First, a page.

By Angelique Ruzicka, editor, Justmoney
The National Credit Regulator (NCR) has referred Finbond Mutual Bank to the National Consumer Tribunal for charging consumers for what it claims are excessive credit life insurance premiums. “We conducted an investigation [after] we received information from someone in the financial sector industry about their [Finbond’s] credit life insurance premiums,” said Lesiba Mashapa, company secretary for the NCR.
The NCR issued a short statement on the referral today, adding that Findbond will be ordered to refund all affected customers and that it will have to pay an admin fine if it is found guilty by the tribunal. It would not be led into giving an estimate on how much the fine could be but Mashapa said that if the tribunal ordered a refund it will be a portion of the premium that is above the average industry premium (less than R10 per R1000 loaned).
The NCR said that Finbond was charging customers over and above the industry norm. “We looked at the average industry premium. It’s R10, or less, per R1000 loan. We looked at premiums charged by other credit providers in the sector and their loss ratio and they all came out very low. In one example, Finbond charged a premium of R136 for a two month loan with a capital value of R1000. So [they were charging] R136 per R1000. There are more examples but I can’t divulge the numbers further,” said Leshapa.
Leshapa said other financial institutions were being investigated too but refused to divulge any more details.
What is credit life insurance?
Lenders often get customers to take out credit life insurance when they borrow money. The product is designed to pay off the borrower's loan in the event that the borrower dies. This product can be sold to customers for a short term or long term loan.
Often, companies insist that customers take out the credit life insurance that they are punting, adding that consumers would need to get a product with the same terms and conditions if they did want to shop around. This often makes it difficult for customers to come up with a similar quote from another provider.
Often, this [shopping around] is deemed too much effort for the consumer and the consumer capitulates and signs up for the loan and credit life insurance product.
Credit life insurance and the sale thereof is not bad or illegal, but lenders and in particular, some micro lenders, have been criticised in the past about how they force the product onto their clients and charge over the industry norms. Usually, customers are not informed about the fact that they are entitled to shop around for a cheaper product.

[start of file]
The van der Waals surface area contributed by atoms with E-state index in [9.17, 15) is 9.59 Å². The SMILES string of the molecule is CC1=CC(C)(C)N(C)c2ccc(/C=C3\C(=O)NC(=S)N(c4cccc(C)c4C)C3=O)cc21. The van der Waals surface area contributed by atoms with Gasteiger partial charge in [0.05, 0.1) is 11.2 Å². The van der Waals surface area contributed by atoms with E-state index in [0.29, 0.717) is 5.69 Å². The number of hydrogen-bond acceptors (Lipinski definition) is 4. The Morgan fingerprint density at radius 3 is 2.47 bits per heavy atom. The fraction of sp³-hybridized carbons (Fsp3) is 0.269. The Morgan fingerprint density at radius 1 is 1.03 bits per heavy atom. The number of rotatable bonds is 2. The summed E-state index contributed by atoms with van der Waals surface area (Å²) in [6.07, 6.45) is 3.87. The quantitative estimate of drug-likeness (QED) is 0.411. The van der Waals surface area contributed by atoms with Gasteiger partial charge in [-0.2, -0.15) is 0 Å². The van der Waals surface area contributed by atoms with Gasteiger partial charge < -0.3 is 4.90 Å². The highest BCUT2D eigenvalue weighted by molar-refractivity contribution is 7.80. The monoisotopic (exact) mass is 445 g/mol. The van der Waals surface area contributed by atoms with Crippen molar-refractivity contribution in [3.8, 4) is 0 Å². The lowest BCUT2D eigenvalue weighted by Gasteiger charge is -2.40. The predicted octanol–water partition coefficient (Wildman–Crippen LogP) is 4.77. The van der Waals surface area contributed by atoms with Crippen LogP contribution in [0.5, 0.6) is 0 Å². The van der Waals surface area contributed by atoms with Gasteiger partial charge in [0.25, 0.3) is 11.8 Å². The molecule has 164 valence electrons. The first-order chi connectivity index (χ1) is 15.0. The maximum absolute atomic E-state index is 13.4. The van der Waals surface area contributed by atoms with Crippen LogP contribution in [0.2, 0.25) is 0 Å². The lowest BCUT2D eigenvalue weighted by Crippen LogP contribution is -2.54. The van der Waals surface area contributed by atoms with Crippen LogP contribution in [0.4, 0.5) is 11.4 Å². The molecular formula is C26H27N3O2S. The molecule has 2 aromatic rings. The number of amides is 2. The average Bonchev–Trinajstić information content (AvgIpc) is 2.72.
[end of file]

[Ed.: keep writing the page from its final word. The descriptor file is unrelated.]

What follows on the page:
Credit life insurance uproar abroad
The mis-selling of credit life insurance or payment protection insurance has caused an uproar in the United Kingdom. Industry commentators warned about PPI being missold to customers as far back as 2000.
PPI was surrounded in controversy as customers didn’t understand the cover, weren’t informed about other products on the market and also, when it came to claims stage, were often rejected.
Commissions for the number of PPI products sold to customers were also a bone of contention and it was argued that there were conflicts of interest when PPI was sold to customers.
Thousands of customers have since been encouraged to make back-claims on PPI in the UK. According to consumer and personal finance guru, Martin Lewis over £17 billion (R328.87 billion) has been reclaimed for missold PPI insurance. He explains how to make claims on his website without the help of a PPI claims handler, who typically charges 30% (of the winnings) for his/her services
It appears that, for now, South Africa is only scratching the surface when it comes to credit life insurance misselling. If you think you’ve been missold credit life insurance contact the NCR.
*Justmoney has contacted Finbond for a comment but at the time of publishing the firm could not be contacted.